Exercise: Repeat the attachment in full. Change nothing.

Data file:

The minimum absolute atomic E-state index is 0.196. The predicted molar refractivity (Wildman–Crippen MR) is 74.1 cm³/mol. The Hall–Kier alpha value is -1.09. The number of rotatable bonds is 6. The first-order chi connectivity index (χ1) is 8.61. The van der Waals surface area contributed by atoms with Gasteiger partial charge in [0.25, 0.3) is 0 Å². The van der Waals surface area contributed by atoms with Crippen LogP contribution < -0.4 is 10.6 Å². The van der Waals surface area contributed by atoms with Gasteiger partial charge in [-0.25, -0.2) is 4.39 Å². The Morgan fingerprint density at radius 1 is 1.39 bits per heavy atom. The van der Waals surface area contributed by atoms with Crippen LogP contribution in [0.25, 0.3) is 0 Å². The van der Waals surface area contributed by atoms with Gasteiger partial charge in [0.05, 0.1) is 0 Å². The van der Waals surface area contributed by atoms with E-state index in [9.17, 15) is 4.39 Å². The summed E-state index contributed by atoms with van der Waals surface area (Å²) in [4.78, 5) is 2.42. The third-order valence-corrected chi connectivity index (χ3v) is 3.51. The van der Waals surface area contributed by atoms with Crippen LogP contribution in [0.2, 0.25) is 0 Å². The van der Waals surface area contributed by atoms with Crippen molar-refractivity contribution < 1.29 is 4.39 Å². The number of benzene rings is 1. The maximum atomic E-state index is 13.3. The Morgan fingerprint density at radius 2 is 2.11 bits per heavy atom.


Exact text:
The minimum absolute atomic E-state index is 0.196. The predicted molar refractivity (Wildman–Crippen MR) is 74.1 cm³/mol. The Hall–Kier alpha value is -1.09. The number of rotatable bonds is 6. The first-order chi connectivity index (χ1) is 8.61. The van der Waals surface area contributed by atoms with Gasteiger partial charge in [0.25, 0.3) is 0 Å². The van der Waals surface area contributed by atoms with Crippen LogP contribution < -0.4 is 10.6 Å². The van der Waals surface area contributed by atoms with Gasteiger partial charge in [-0.25, -0.2) is 4.39 Å². The Morgan fingerprint density at radius 1 is 1.39 bits per heavy atom. The van der Waals surface area contributed by atoms with Crippen LogP contribution in [0.25, 0.3) is 0 Å². The van der Waals surface area contributed by atoms with Gasteiger partial charge in [0.05, 0.1) is 0 Å². The van der Waals surface area contributed by atoms with E-state index in [9.17, 15) is 4.39 Å². The summed E-state index contributed by atoms with van der Waals surface area (Å²) in [4.78, 5) is 2.42. The third-order valence-corrected chi connectivity index (χ3v) is 3.51. The van der Waals surface area contributed by atoms with Crippen LogP contribution in [0.2, 0.25) is 0 Å². The van der Waals surface area contributed by atoms with Crippen molar-refractivity contribution < 1.29 is 4.39 Å². The number of benzene rings is 1. The maximum atomic E-state index is 13.3. The Morgan fingerprint density at radius 2 is 2.11 bits per heavy atom.